Mark R. Kiesel
PIMCO recently introduced the PIMCO Credit Absolute Return Strategy, a global approach to credit with a focus on generating attractive absolute returns in a variety of market environments. It also seeks to provide the flexibility to adjust portfolio risk exposure to reflect the company’s macro outlook as well as intelligence gathered by the credit team. In the following interview, portfolio manager Mark Kiesel discusses the strategy’s investment process, the outlook for credit markets and how the strategy seeks a concentrated expression of PIMCO’s top credit ideas without the constraint of a credit benchmark index.
Q. What is the PIMCO Credit Absolute Return Strategy?Kiesel: The strategy offers long and short exposure across multiple global credit sectors in order to target absolute returns. It’s designed for investors who want exposure to credit with greater flexibility than a traditional benchmark-constrained approach.
I view this as a highly focused, “top-picks” global strategy, with strong conviction backing each and every position. As a result, where another strategy might contain 100 to 150 issuers, we may hold half that total, but they would represent what we believe are the most attractive global credit opportunities available at a given time.
Q. Why introduce this strategy now? Kiesel: Since the strategy is focused on positive returns irrespective of the market environment, it may appeal to many types of investors over the long term. That said, amid current macro trends, we see heightened opportunities for investors to potentially benefit from a global, flexible approach to credit across the quality spectrum. PIMCO’s New Normal world view includes headwinds to growth in advanced economies, but we also see pockets of strength. So while we are seeing general deterioration in sovereign debt quality, we believe many corporate balance sheets are quite healthy.
In the U.S., for example, the private sector of the economy continues to deleverage and interest rates are low and have recently declined. While earnings growth has been slowing amid subpar economic growth in the developed world, we believe many multinational companies have the potential to do well due to strong balance sheets and significant exposure to emerging markets. Many companies in the energy, metals, oil field services and certain resource sectors and even some global auto companies have generally seen a significant turnaround since the recession. A variety of businesses have cut costs and enjoyed improved pricing power. For example, airlines have experienced double-digit increases in revenue per passenger mile (over the year ended in July 2011), and apartment real estate investment trusts have been raising rents. Luxury and strong brands have been outperforming vs. lower-end ones with help from healthy balance sheets and rising wealth in emerging markets.
We see potential for significant volatility in financial markets, particularly with what is occurring in Europe and the U.S. as global imbalances and high private and public sector debt levels have been restraining growth. Yet, volatility can lead to opportunities, and we believe PIMCO’s veteran global credit team is well positioned to potentially capitalize when markets dislocate. This strategy gives us exceptionally wide discretion to identify, and take advantage of, relative value opportunities that we may find in bonds and other instruments denominated in various currencies.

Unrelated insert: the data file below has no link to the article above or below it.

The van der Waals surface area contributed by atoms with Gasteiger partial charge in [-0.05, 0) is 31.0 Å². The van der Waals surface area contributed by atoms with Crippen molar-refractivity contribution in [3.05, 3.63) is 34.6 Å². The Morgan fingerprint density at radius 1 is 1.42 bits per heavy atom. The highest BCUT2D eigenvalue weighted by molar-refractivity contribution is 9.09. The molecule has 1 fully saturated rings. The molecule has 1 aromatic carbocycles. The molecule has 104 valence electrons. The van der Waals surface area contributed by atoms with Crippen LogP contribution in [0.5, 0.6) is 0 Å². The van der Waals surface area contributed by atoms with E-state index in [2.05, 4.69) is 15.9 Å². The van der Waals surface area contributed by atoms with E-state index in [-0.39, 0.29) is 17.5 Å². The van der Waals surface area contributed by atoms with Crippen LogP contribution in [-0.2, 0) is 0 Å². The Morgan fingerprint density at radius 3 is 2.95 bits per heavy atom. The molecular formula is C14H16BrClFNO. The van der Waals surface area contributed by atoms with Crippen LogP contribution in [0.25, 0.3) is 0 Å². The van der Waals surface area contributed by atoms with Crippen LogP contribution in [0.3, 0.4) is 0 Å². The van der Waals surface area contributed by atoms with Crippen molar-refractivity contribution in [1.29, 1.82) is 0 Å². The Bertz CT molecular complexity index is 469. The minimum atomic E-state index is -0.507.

And our ability to go short gives us additional tools designed to adjust portfolio risk, depending on our macro views. For example, if we are bearish on a sector, we could utilize credit default swaps with the goal of hedging or potentially profiting from underperformance in a specific industry or sectors we see at risk due to top-down macro-economic risk or bottom-up credit concerns. We also have a wide duration range, down to zero – which can help reduce the portfolio’s sensitivity to interest rate moves.
Q. How does the PIMCO Credit Absolute Return Strategy differ from long-only strategies or those that track a credit benchmark?Kiesel: We are using our rigorous security selection process and macro outlook without the gravitational pull of a credit benchmark index. The strategy’s benchmark is the three-month London Interbank Offered Rate (LIBOR).
Indeed, this strategy follows the same general investment process – and is managed by the same team – that has been running PIMCO credit portfolios over the past decade. That forward-looking process has helped PIMCO identify opportunities across global credit markets and be agile in adjusting its risk profile in anticipation of shifting market risks and opportunities. With this strategy, we believe the alpha potential may be amplified by the flexible guidelines.
An example of anticipating risk: It is well documented that PIMCO was cautious on housing well before the downturn and either exited some related assets or took defensive positioning in others such as on home builders. At the time, the hedge positions on home builders were relatively cheap, and the spreads later widened significantly. So not only did PIMCO seek to become more defensive when we identified risk, but we also sought to utilize strategies designed to help clients benefit from wider spreads, leveraging our firm’s top-down and bottom-up research process.
While the strategy will focus on relative value and may take short positions, I want to emphasize that this it is not like a hedge fund; it is not a levered market neutral strategy. This strategy is designed to provide liquidity, transparency and an absolute-return oriented approach to investing in bonds and other credit instruments. However, some clients may view the strategy as a “light” version of a hedge fund strategy given its objective of delivering positive returns across various market environments and its unconstrained approach to investing in global credit markets.